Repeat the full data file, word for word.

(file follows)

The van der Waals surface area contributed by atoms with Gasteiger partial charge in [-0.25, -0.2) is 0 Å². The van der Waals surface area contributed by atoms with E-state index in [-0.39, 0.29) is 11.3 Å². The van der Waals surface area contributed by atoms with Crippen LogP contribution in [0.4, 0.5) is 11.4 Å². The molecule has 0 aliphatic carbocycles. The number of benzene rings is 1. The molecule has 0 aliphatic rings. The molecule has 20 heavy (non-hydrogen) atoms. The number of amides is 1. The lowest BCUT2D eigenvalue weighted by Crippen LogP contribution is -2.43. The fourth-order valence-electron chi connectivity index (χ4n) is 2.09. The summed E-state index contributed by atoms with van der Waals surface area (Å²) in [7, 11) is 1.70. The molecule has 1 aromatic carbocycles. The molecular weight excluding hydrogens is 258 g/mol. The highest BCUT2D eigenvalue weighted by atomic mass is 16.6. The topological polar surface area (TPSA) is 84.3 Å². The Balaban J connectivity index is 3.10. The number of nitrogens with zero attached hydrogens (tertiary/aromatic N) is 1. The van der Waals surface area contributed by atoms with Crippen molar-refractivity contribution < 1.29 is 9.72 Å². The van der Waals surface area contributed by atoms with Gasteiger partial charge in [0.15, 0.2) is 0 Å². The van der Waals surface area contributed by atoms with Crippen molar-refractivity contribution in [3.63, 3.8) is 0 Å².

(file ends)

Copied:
The van der Waals surface area contributed by atoms with Gasteiger partial charge in [-0.25, -0.2) is 0 Å². The van der Waals surface area contributed by atoms with E-state index in [-0.39, 0.29) is 11.3 Å². The van der Waals surface area contributed by atoms with Crippen LogP contribution in [0.4, 0.5) is 11.4 Å². The molecule has 0 aliphatic carbocycles. The number of benzene rings is 1. The molecule has 0 aliphatic rings. The molecule has 20 heavy (non-hydrogen) atoms. The number of amides is 1. The lowest BCUT2D eigenvalue weighted by Crippen LogP contribution is -2.43. The fourth-order valence-electron chi connectivity index (χ4n) is 2.09. The summed E-state index contributed by atoms with van der Waals surface area (Å²) in [7, 11) is 1.70. The molecule has 1 aromatic carbocycles. The molecular weight excluding hydrogens is 258 g/mol. The highest BCUT2D eigenvalue weighted by atomic mass is 16.6. The topological polar surface area (TPSA) is 84.3 Å². The Balaban J connectivity index is 3.10. The number of nitrogens with zero attached hydrogens (tertiary/aromatic N) is 1. The van der Waals surface area contributed by atoms with Crippen molar-refractivity contribution < 1.29 is 9.72 Å². The van der Waals surface area contributed by atoms with Gasteiger partial charge in [0.15, 0.2) is 0 Å². The van der Waals surface area contributed by atoms with Crippen molar-refractivity contribution in [3.63, 3.8) is 0 Å².